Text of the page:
If your jam was 1970s baseball… well, I’m sorry that we were only there one year. It’s not that the ’70s didn’t have their share of interesting MVP races. They certainly did! What they didn’t necessarily have was the years I was looking for: the ones with multiple good candidates, any of whom could be called the MVP.
Thankfully, if you’re a fan of ’70s baseball, you’re probably also a fan of ’80s baseball. And if you are, boy oh boy are you in for a good few posts. This is the first of SEVEN posts in which we’ll be examining 1980s baseball.
I’ve never been shy about being a fan of the Milwaukee Brewers. The Brewers have won four MVP awards – probably more than you’d think of for a rather moribund franchise, seeing as they’ve won only one pennant and no World Series. But of the four MVP awards, only one (Robin Yount in 1982, having the best shortstop season since Honus Wagner) is looked on historically as being without controversy. The other three are all open for debate. We’ll only cover this one in this series, though the other two are interesting, too, in my opinion.
1981 was the year of the first players’ strike (other than the mini-strike in 1972), and the one that split the season into two “halves.” This was, quite possibly, the dumbest idea in history. In order to make the second “half” count, it was decided that the teams with the best record in the first half would already be credited with winning the division. Then, every team had a shot at the postseason, if only they were to win their division in the second half. Oakland, the AL West winner in the first half, had the best record in the AL (64-45). Milwaukee, the AL East winner in the second half, had the second best record (62-47). So their presence in the postseason made perfect sense. However, the Royals made the postseason by finishing 4th in the AL West (by virtue of the second half AL West crown), and the Yankees also finished 4th in the East, but had already “won” the division in the first half. This mess, however, doesn’t even begin to cover the mess that was the NL. While that’s not our focus here, it’s just worth describing for poops and giggles. The Phillies won the East in the first half, while the Expos won it in the second. In the West, the Dodgers won the first half and the Astros the second. While there were no fourth-place teams making the playoffs in the NL, the Cardinals actually had the best record in the East and didn’t make the playoffs! “Surely,” you’re thinking, “that must be the worst of it.” But it’s not. Because the West’s best record, the NL’s best record, and in fact the best record in baseball belonged to Cincinnati, who also didn’t make the playoffs, because they played one game less than the Dodgers in the first half! That’s right – the eventual “World Champion” Dodgers went 36-21 in the first half, while the Reds had gone 35-21. The Reds therefore “finished” half a game out, but with a better record! This season was a mess, and should be stricken from everyone’s memory. Alas, the bizarre nature of 1981 was not limited to who made the playoffs. The individual awards were weird, too, particularly in the AL, where a 78 inning pitcher took home both major awards.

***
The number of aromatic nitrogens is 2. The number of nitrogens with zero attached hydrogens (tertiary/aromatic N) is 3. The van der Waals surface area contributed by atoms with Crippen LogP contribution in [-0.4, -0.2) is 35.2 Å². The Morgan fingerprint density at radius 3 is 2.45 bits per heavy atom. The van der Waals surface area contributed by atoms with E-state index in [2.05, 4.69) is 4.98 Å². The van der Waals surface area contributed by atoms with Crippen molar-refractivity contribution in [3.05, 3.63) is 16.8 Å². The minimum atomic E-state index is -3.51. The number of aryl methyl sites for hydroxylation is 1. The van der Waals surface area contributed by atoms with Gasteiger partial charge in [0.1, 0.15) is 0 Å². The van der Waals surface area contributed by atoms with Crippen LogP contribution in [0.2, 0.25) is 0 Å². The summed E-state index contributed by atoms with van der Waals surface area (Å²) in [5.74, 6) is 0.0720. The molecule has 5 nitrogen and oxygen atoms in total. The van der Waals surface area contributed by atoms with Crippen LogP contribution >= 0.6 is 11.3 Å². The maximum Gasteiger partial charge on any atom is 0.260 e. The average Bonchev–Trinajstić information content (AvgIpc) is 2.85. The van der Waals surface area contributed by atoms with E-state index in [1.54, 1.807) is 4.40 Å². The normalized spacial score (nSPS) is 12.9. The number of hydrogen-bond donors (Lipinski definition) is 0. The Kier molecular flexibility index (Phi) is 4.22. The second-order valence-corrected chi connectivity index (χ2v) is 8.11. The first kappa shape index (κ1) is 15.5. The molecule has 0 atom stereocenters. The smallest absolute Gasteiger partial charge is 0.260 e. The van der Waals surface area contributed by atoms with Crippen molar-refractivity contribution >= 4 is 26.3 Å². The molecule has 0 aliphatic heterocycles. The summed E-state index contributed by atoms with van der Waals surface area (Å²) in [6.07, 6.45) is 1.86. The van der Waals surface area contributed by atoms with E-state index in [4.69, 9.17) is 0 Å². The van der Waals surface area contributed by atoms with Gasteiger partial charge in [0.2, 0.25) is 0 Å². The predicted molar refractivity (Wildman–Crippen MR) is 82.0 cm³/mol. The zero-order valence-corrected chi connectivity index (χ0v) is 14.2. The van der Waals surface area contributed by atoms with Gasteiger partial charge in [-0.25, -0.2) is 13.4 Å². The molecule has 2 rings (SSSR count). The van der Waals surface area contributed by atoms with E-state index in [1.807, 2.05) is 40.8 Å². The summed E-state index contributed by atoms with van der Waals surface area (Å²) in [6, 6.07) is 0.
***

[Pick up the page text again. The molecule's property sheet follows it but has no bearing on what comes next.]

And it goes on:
Rollie Fingers had a nice narrative going for him, and it should sound familiar from the last couple of posts. Milwaukee had been a team on the edge. They had won 93 games in 1978, but the Yankees won 100 and the Red Sox 99 (that extra win for New York courtesy of Bucky Dent in a one game division playoff), so the Brewers were left out. Milwaukee was even better in 1979, winning 95 – but the Orioles won 102. Then in 1980, they seemed to take a step back, but still won 86 games, enough to win a weak division. But the AL East was not a weak division as the Yankees won 103, and the Orioles won 100, so third place would again be the Brewers’ roost. Before the 1981 season, the Cardinals made one of the worst trades in the history of baseball (although I’ve never seen it on any of those lists of historically bad trades, I assure you, it belongs). St. Louis owned Fingers for only four days, acquiring him from the Padres on December 8th, but flipping him on the 12th with Ted Simmons and future (and infamously bad) Cy Young winner Pete Vuckovich for… basically Sixto Lezcano, who would go on to play one poor half-season as a Cardinal.